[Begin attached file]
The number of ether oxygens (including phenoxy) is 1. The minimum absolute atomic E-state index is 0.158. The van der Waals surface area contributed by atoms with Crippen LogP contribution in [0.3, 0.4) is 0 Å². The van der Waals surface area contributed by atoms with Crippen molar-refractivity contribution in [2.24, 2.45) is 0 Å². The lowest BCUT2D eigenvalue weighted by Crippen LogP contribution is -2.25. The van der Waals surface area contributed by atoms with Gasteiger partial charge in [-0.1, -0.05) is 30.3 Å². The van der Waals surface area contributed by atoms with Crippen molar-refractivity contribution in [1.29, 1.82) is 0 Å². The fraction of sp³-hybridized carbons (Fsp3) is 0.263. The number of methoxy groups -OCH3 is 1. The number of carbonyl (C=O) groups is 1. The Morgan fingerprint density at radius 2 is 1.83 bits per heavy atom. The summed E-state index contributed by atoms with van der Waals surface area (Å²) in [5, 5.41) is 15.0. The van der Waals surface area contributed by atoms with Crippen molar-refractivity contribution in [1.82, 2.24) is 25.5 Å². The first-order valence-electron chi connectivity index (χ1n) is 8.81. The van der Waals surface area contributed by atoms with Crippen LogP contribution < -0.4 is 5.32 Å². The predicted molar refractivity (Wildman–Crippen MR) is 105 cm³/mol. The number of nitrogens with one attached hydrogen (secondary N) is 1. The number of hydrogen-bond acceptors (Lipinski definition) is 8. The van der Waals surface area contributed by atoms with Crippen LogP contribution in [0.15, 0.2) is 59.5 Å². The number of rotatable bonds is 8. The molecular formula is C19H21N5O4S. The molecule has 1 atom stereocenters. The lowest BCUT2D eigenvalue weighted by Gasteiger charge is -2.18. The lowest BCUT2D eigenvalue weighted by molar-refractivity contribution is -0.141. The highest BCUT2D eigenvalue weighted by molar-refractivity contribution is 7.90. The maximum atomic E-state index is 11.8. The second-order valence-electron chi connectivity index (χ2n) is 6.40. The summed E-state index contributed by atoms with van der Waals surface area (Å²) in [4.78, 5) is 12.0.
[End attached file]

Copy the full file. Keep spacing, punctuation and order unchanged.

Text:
The number of ether oxygens (including phenoxy) is 1. The minimum absolute atomic E-state index is 0.158. The van der Waals surface area contributed by atoms with Crippen LogP contribution in [0.3, 0.4) is 0 Å². The van der Waals surface area contributed by atoms with Crippen molar-refractivity contribution in [2.24, 2.45) is 0 Å². The lowest BCUT2D eigenvalue weighted by Crippen LogP contribution is -2.25. The van der Waals surface area contributed by atoms with Gasteiger partial charge in [-0.1, -0.05) is 30.3 Å². The van der Waals surface area contributed by atoms with Crippen molar-refractivity contribution in [1.29, 1.82) is 0 Å². The fraction of sp³-hybridized carbons (Fsp3) is 0.263. The number of methoxy groups -OCH3 is 1. The number of carbonyl (C=O) groups is 1. The Morgan fingerprint density at radius 2 is 1.83 bits per heavy atom. The summed E-state index contributed by atoms with van der Waals surface area (Å²) in [5, 5.41) is 15.0. The van der Waals surface area contributed by atoms with Crippen molar-refractivity contribution in [1.82, 2.24) is 25.5 Å². The first-order valence-electron chi connectivity index (χ1n) is 8.81. The van der Waals surface area contributed by atoms with Crippen LogP contribution < -0.4 is 5.32 Å². The predicted molar refractivity (Wildman–Crippen MR) is 105 cm³/mol. The number of nitrogens with one attached hydrogen (secondary N) is 1. The number of hydrogen-bond acceptors (Lipinski definition) is 8. The van der Waals surface area contributed by atoms with Crippen LogP contribution in [0.15, 0.2) is 59.5 Å². The number of rotatable bonds is 8. The molecular formula is C19H21N5O4S. The molecule has 1 atom stereocenters. The lowest BCUT2D eigenvalue weighted by Gasteiger charge is -2.18. The lowest BCUT2D eigenvalue weighted by molar-refractivity contribution is -0.141. The highest BCUT2D eigenvalue weighted by molar-refractivity contribution is 7.90. The maximum atomic E-state index is 11.8. The second-order valence-electron chi connectivity index (χ2n) is 6.40. The summed E-state index contributed by atoms with van der Waals surface area (Å²) in [4.78, 5) is 12.0.